19 to 25 January 2015 7,285 3,615
26 January to 1 February 2015 19,261 6,575


The number of user “sign ins” is noticeably higher than the number of verified accounts because a) individuals may sign in more than once whilst completing their return; b) submitting the final tax return requires an additional “sign in” to confirm the submission.

The dashboard data shows that around 4500 individuals used the Verify service to address specific needs (primarily filing self-assessment tax returns) in the last two weeks of January 2015.

More recently, Verify has been used as the online mechanism for claiming married tax allowances. Despite some claimants having problems with providing, or verifying, their identity evidence to set up a verified identity, a further 235,000 verified identities were created between 2 February 2015 and 5 July 2015, as well as 178,000 basic accounts that satisfied the identity assurance requirements for this particular service. These basic accounts can be upgraded to fully verified identities when further identity evidence is provided. During the beta phase, alternative enrolment mechanisms (eg. via telephone support helplines) are also available.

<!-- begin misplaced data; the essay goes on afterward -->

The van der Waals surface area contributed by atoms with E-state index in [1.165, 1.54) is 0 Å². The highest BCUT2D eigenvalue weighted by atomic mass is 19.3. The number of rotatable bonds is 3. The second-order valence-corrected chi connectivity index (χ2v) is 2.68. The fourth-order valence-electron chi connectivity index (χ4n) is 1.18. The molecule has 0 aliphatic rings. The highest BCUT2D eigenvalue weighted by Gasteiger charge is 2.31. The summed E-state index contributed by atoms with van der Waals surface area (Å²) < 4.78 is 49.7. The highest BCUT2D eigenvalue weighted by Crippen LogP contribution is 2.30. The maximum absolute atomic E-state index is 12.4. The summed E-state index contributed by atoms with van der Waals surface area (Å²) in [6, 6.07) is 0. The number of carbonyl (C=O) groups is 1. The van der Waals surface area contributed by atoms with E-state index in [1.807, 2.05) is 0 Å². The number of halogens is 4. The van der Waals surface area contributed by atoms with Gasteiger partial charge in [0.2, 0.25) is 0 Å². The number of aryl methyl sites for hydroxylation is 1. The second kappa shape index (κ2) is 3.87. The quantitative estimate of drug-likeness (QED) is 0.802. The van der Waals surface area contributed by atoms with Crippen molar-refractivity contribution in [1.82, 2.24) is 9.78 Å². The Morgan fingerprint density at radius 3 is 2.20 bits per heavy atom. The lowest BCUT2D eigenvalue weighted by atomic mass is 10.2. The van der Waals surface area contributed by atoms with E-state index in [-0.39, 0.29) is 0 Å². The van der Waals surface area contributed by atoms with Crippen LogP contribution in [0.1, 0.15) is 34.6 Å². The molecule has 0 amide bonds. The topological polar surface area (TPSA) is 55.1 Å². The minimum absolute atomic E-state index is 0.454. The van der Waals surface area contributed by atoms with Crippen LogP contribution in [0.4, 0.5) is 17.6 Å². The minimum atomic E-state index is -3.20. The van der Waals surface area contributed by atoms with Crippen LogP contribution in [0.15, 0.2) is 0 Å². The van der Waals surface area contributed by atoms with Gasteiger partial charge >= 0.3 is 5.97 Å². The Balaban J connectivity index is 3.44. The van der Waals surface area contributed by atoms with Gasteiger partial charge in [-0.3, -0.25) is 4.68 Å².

Note: The complete live performance data can be found here.

The verified identity accounts can now be used for any of the various government services that will draw on the Verify identity platform. By focusing on user needs, rather than creeping compulsion GDS has built a service that, even in beta, has a far higher take up (and usage) than the previous identity cards scheme demonstrating that, when done right, a clear focus on user needs can lead to real benefits for users and service providers alike.

About the Author

Edgar WhitleyEdgar A. Whitley is Associate Professor (Reader) of Information Systems in the Department of Management at the London School of Economics and Political Science. Edgar was the research coordinator of the influential LSE Identity Project on the UK’s proposals to introduce biometric identity cards; proposals that were scrapped following the 2010 General Election. He is co-chair of the Identity Assurance Privacy and Consumer Advisory Group for the Cabinet Office.